The coronavirus pandemic is causing perhaps the largest disruption to the business community in our history. Millions have contracted the virus worldwide, and there have been more than 100,000 tragic deaths so far. This has prompted an unprecedented global response, with most countries issuing “stay-at-home” orders and temporarily closing non-essential businesses.
As we go through the COVID-19 crisis, millions of businesses are facing an uncertain future. The first question on everyone’s mind is, “when do we reopen again?” But even after we reopen, it is difficult to predict how consumers will react. Will there be a pent-up desire to return to life as normal? If so, this could translate into overflowing crowds at restaurants, bars, movie theaters, sporting events, and other gathering places that have been shut down for a while.
Perhaps a more likely scenario, however, is that people will be much more cautious to go back into settings with large groups of people. They will only want to do so once they know the risk of contracting the virus is extremely low, and that there is a treatment that has proven to be effective if they do unfortunately catch it. So, what does all this mean for business partnerships?
Business Restructuring in a COVID-19 World
As businesses navigate the choppy and uncertain waters ahead, a lot of critical decisions will need to be made, many of which could determine whether or not they survive. A lot of partners are likely to have strong disagreements about which way to go as they try to get their business back on its feet. Some of the areas in which they may not see eye to eye include:
When/How Much to Reopen
The way this situation is going, it seems increasingly unlikely that the federal government is going to issue one big “all clear”, and the whole country will reopen at once. More likely, certain types of businesses will reopen first in parts of the country were another outbreak is unlikely. But even after the government approves a business to reopen, they still need to ensure that they are in a position to do so safely. And this means having various protocols in place to protect everyone. This is definitely an area where partners need to be on the same page.
While a business is shut down or has reduced services, they have probably had to lay off their employees for a while. And once everything reopens, decisions will need to be made regarding how much of the staff to rehire and when to bring them back on board. There is an incentive in the form of a forgivable SBA loan to rehire employees and keep them on the payroll, but in some cases, this might not be enough to bring back everyone, especially if the business is unable to get back to the same level of sales/profitability that they had prior to the shutdown.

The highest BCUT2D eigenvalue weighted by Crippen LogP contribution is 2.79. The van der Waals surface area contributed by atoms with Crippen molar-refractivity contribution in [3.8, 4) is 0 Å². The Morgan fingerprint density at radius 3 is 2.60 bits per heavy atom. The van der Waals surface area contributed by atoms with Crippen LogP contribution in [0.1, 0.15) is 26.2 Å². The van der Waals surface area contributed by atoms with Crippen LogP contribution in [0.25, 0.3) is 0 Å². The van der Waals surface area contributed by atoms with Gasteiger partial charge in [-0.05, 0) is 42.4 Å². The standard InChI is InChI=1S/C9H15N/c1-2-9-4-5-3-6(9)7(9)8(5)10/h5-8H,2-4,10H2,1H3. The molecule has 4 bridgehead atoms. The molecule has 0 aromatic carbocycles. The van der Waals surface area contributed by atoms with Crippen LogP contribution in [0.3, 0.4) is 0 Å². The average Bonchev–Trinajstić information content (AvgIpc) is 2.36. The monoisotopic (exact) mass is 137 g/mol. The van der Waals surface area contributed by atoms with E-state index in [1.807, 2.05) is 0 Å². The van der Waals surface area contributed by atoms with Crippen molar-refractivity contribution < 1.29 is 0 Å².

Allocation of Resources
Most businesses are not equipped to close down for an extended period of time and have ample resources when they reopen. They have bills that need to be paid, and in many cases, they may have to take out loans over and above what is offered through the SBA in order to stay afloat. In preparation for reopening, there could be a very spirited discussion about how to allocate the limited resources they have available.
Should they spend more on marketing? And if so, what type of marketing would be most effective to get customers/clients to return? They may also have to spend some money on modifications to their location in order to ensure that everyone continues to follow social distancing guidelines (assuming they might still be in place for a while). And what about cost reduction measures that could be implemented to save precious resources? These and similar issues must be resolved as partners prepare to get back up and running.
The Benefits of Business Partnership Mediation during Times of Crisis
As we work toward the (hopefully soon) end of the COVID-19 pandemic, business partners need an effective and constructive way to work out the inevitable disagreements and disputes that will arise as they map out an uncertain future. And sometimes, getting to this place on their own can seem like an impossible task. During times like these, it makes sense to consider business partnership mediation.
Mediation is an alternative form of dispute resolution that is facilitated by a neutral, third-party professional who has no vested interest in the outcome and is able to bring a fresh perspective to the situation. The mediator facilitates the session and guides the discussion, but the partners are ultimately in control of the outcome. In other words, no resolution can be implemented unless all participants agree.
One of the major benefits of business partnership mediation is the opportunity to work with a professional who has helped others who have been in your shoes to resolve similar conflicts. We are all going through the same thing right now, and it is very helpful to receive professional guidance from someone with business experience who knows how others have been able to successfully handle a crisis situation.
AMS is Here to Help
We at AMS want you to know that we are here for you, and we are ready to help with any business disputes or family conflicts that need to be resolved. Our business partnership mediator has decades of experience working with organizations of all types and sizes, and our service is available for your business during this difficult time.
Like everyone else, we are working remotely these days as we follow all of the social distancing guidelines, but we have been doing virtual mediation for many years already, and we are well equipped to continue providing the exceptional service our clients have come to expect. Our consultations are free, and we offer extended hours and customized appointments to accommodate your schedule. Feel free to contact us anytime to get started.